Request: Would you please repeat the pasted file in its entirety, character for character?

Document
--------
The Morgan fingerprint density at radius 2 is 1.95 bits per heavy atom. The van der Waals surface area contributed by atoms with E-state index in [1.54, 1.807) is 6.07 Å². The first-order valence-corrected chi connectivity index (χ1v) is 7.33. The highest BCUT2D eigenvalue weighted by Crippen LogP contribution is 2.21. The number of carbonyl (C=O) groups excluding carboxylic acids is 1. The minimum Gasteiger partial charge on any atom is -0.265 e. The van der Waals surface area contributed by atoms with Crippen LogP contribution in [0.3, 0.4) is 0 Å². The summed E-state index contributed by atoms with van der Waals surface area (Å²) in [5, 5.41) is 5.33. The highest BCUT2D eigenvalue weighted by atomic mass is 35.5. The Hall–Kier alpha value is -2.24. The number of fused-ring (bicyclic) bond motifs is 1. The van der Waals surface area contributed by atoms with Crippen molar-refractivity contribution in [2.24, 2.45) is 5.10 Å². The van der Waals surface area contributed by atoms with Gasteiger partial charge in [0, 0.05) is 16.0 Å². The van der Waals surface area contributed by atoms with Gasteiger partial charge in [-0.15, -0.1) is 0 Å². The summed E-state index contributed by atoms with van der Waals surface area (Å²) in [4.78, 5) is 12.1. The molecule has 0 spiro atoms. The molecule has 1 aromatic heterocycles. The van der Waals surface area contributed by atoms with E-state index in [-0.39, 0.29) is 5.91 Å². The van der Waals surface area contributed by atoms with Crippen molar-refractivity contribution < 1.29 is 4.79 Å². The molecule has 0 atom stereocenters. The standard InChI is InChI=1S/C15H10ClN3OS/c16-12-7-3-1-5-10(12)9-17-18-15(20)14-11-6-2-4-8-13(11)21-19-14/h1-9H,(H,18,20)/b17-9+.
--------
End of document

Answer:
The Morgan fingerprint density at radius 2 is 1.95 bits per heavy atom. The van der Waals surface area contributed by atoms with E-state index in [1.54, 1.807) is 6.07 Å². The first-order valence-corrected chi connectivity index (χ1v) is 7.33. The highest BCUT2D eigenvalue weighted by Crippen LogP contribution is 2.21. The number of carbonyl (C=O) groups excluding carboxylic acids is 1. The minimum Gasteiger partial charge on any atom is -0.265 e. The van der Waals surface area contributed by atoms with Crippen LogP contribution in [0.3, 0.4) is 0 Å². The summed E-state index contributed by atoms with van der Waals surface area (Å²) in [5, 5.41) is 5.33. The highest BCUT2D eigenvalue weighted by atomic mass is 35.5. The Hall–Kier alpha value is -2.24. The number of fused-ring (bicyclic) bond motifs is 1. The van der Waals surface area contributed by atoms with Crippen molar-refractivity contribution in [2.24, 2.45) is 5.10 Å². The van der Waals surface area contributed by atoms with Gasteiger partial charge in [0, 0.05) is 16.0 Å². The van der Waals surface area contributed by atoms with Gasteiger partial charge in [-0.15, -0.1) is 0 Å². The summed E-state index contributed by atoms with van der Waals surface area (Å²) in [4.78, 5) is 12.1. The molecule has 0 spiro atoms. The molecule has 1 aromatic heterocycles. The van der Waals surface area contributed by atoms with E-state index in [-0.39, 0.29) is 5.91 Å². The van der Waals surface area contributed by atoms with Crippen molar-refractivity contribution < 1.29 is 4.79 Å². The molecule has 0 atom stereocenters. The standard InChI is InChI=1S/C15H10ClN3OS/c16-12-7-3-1-5-10(12)9-17-18-15(20)14-11-6-2-4-8-13(11)21-19-14/h1-9H,(H,18,20)/b17-9+.